The COVID-19 pandemic has affected everyone, including children and teens. The social isolation, worry, and stress associated with the pandemic have caused increased mental health problems for teens. Teens who already battled depression and anxiety have been hit especially hard. If you are concerned that your teenage son’s depression or anxiety is becoming more than he can handle, contact us about our school for troubled teens. Our staff is friendly and ready to help parents find answers during this difficult time.
Teens already have a lot going on in their lives, even when there isn’t a pandemic going on. They have to manage schoolwork, home life, and social life. Meanwhile, they’re experiencing all of the hormones that come along with puberty. With so much to balance, things aren’t always going to go smoothly.
Most teens experience some emotional ups and downs as the stressors in their life shift. They might get anxious right before a big exam or before asking someone out on a date for the first time. They might be sad when they don’t get invited to a party or get in trouble for breaking household rules. These negative emotions usually balance out with feelings of happiness and success, though.
Why is the COVID-19 pandemic especially hard on teens?
Throughout the COVID-19 pandemic, teenagers have experienced a lot more stressors than usual. Along with the additional worry and lifestyle changes, many teens have been removed from their positive activities. They haven’t been able to participate in sports or school clubs the same way they used to. They also haven’t been able to interact with their peers in the way.
The teen years are a key time for socialization. Teenagers typically start to pull away from their families more during high school and begin to form their own identities. They rely on their friends and peers for social interaction. With the departure from school, sports, and standard routines throughout the pandemic, many teens haven’t been able to socialize the way they need to.
When teens don’t get to socialize appropriately, they can start to feel isolated. Feeling isolated is hard at any age, but especially during the teen years. Isolation makes people feel lonely, and loneliness can lead to both physical and mental problems. If you suspect that your teen is feeling lonely and isolated during the pandemic, keep an eye out for signs of depression.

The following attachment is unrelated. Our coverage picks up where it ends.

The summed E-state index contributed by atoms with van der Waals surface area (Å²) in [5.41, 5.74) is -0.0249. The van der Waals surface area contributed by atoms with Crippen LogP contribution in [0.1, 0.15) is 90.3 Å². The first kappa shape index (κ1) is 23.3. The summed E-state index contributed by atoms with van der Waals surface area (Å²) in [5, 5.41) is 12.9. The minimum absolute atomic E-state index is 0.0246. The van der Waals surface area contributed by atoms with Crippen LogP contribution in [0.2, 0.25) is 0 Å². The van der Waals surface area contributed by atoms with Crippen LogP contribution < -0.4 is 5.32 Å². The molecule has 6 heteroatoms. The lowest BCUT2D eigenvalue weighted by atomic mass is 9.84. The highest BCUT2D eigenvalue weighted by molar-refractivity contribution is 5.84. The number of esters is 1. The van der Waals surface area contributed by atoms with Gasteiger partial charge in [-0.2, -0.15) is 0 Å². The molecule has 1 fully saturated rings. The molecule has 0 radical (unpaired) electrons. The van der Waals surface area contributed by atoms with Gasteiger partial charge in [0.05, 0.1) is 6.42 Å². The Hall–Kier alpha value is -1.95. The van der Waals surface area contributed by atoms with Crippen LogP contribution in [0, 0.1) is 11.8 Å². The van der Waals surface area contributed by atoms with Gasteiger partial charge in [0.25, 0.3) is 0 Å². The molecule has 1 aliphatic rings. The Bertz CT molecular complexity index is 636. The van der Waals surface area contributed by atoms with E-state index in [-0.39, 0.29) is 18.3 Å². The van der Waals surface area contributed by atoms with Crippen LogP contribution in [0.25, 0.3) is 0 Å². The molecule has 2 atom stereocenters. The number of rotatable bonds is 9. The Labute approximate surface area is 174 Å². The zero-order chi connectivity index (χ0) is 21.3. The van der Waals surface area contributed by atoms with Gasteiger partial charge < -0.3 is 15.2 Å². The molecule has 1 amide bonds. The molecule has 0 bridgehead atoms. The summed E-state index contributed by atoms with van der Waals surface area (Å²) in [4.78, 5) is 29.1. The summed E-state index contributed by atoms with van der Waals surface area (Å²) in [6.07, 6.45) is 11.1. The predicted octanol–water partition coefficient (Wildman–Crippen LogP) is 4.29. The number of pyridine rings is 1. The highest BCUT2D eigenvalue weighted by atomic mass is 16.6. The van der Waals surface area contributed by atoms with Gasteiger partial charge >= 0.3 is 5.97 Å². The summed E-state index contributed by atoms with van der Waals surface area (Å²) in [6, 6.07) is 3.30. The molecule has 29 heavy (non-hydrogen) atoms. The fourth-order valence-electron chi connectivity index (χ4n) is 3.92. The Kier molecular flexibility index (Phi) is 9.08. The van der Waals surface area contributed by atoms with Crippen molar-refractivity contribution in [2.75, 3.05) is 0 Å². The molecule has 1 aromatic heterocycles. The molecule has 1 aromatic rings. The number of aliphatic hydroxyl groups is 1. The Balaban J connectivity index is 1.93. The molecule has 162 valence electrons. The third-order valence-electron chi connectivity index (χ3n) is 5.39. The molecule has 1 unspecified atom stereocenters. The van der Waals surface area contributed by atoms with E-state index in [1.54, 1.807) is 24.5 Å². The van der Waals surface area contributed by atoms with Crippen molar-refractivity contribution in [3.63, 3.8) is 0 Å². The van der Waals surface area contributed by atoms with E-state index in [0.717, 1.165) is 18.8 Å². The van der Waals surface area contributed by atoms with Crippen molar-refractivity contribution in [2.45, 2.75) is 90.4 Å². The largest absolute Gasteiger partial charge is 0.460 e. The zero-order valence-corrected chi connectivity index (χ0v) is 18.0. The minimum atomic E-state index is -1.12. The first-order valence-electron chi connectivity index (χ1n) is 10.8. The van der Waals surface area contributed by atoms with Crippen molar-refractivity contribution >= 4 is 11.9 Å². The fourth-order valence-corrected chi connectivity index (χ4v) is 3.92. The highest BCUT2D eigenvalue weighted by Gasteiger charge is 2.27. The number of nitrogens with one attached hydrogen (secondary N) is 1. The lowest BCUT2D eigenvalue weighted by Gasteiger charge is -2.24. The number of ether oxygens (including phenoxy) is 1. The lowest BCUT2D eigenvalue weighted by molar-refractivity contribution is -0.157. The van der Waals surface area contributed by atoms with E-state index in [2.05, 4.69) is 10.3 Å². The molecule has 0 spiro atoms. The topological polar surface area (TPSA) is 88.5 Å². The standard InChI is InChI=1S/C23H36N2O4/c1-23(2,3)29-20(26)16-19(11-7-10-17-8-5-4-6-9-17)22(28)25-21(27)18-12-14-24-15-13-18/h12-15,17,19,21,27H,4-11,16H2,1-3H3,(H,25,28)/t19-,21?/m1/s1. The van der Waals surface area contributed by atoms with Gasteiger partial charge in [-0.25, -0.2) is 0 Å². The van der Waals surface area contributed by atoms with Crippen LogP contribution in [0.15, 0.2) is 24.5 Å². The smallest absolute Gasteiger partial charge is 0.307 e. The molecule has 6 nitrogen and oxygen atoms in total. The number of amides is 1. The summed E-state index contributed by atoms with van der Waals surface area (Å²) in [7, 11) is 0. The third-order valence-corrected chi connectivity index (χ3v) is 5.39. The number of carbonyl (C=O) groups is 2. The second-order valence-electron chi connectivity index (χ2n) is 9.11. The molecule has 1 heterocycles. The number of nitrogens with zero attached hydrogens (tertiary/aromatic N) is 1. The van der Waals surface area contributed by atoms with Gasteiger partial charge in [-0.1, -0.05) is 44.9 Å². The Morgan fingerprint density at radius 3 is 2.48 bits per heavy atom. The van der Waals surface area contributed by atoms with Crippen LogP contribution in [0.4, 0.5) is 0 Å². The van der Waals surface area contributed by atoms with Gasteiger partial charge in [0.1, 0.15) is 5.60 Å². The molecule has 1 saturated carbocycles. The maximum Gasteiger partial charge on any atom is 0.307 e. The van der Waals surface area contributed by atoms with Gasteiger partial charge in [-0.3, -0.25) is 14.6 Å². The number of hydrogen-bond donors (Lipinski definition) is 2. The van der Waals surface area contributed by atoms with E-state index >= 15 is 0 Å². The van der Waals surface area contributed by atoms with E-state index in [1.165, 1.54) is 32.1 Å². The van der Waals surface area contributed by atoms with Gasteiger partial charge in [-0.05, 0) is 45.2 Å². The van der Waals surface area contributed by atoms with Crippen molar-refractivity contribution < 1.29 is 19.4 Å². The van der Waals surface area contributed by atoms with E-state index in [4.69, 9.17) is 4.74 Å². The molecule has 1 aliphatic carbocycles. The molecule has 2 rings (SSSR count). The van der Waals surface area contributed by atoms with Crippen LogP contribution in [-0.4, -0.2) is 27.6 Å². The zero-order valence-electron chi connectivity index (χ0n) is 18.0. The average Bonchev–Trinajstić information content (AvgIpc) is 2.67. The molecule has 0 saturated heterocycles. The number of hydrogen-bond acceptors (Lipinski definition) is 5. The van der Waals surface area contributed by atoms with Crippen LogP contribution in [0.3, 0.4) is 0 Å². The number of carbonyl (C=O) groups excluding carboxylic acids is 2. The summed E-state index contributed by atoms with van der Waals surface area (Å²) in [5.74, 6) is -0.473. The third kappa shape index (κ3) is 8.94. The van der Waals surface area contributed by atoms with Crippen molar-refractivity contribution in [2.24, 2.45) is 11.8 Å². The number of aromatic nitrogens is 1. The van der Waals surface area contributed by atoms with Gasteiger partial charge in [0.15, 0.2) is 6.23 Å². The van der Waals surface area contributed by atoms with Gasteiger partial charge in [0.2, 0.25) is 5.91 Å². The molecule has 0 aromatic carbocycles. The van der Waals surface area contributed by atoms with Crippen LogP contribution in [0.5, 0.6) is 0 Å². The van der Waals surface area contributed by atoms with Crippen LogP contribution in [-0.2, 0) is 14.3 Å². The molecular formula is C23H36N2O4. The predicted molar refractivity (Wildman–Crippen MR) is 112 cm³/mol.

Depression and anxiety in teens during the COVID-19 pandemic
With so many unexpected changes, many teens are experiencing increased levels of depression and anxiety during the COVID pandemic. Life has been in a constant state of flux for over a year, and they don’t know what to expect anymore.
On top of the constant changes in routine, many teens are worried about themselves or their loved ones.
Having anxiety can make it difficult for teens to function in everyday life. Teens with anxiety tend to worry about things that they have no control over. Being so worried all of the time can interfere with important activities like schoolwork and developing healthy relationships.
Symptoms of teenage anxiety:
Having trouble sleeping (insomnia, nightmares, restlessness, etc.)
Having trouble focusing
Being on edge
Worrying about things they didn’t formerly worry about
Being easily upset or irritated
If your teen is talking about suicide, take it seriously. You can always reach someone on the National Suicide Prevention Lifeline by calling 1-800-273-8255.
Symptoms of teenage depression:
A significant change in eating habits or weight
Change in sleeping habits (sleeping a lot or having bouts of insomnia)
Withdrawing from activities that they used to enjoy
No longer caring about things that used to be important to them
Withdrawing from others (including not texting or using social media as they used to)
Complaining of aches and pains (headache, stomach ache, “not feeling good,” etc.)
Substance use or abuse
Talking about suicide
Helping your teen cope during the COVID-19 pandemic
Chances are, your teen is having a rough time during the pandemic. Having your support can help them get through it.
Check-in with your teen regularly to see how they’re doing. Let them know that you realize life is extra hard right now and that you’ll be there for them. Your teen needs to know that they can talk to you if they’re not doing well and that you will sincerely listen to them.
Many teens also benefit from talking to a mental health professional. If your teen is dealing with the effects of depression or anxiety, talking to a professional can help. You can start by talking to your teen’s pediatrician or primary care physician. They should be able to help you assess the severity of the symptoms and offer guidance.
Your teen could also benefit from attending a therapeutic boarding school that offers fun outings and social interactions. At Sundance Canyon Academy, we implement COVID-19 precautions to keep our students safe while offering recreational activities and life skills training. Students earn high school credits and receive the social interaction that they crave. Contact us today for more information about our school.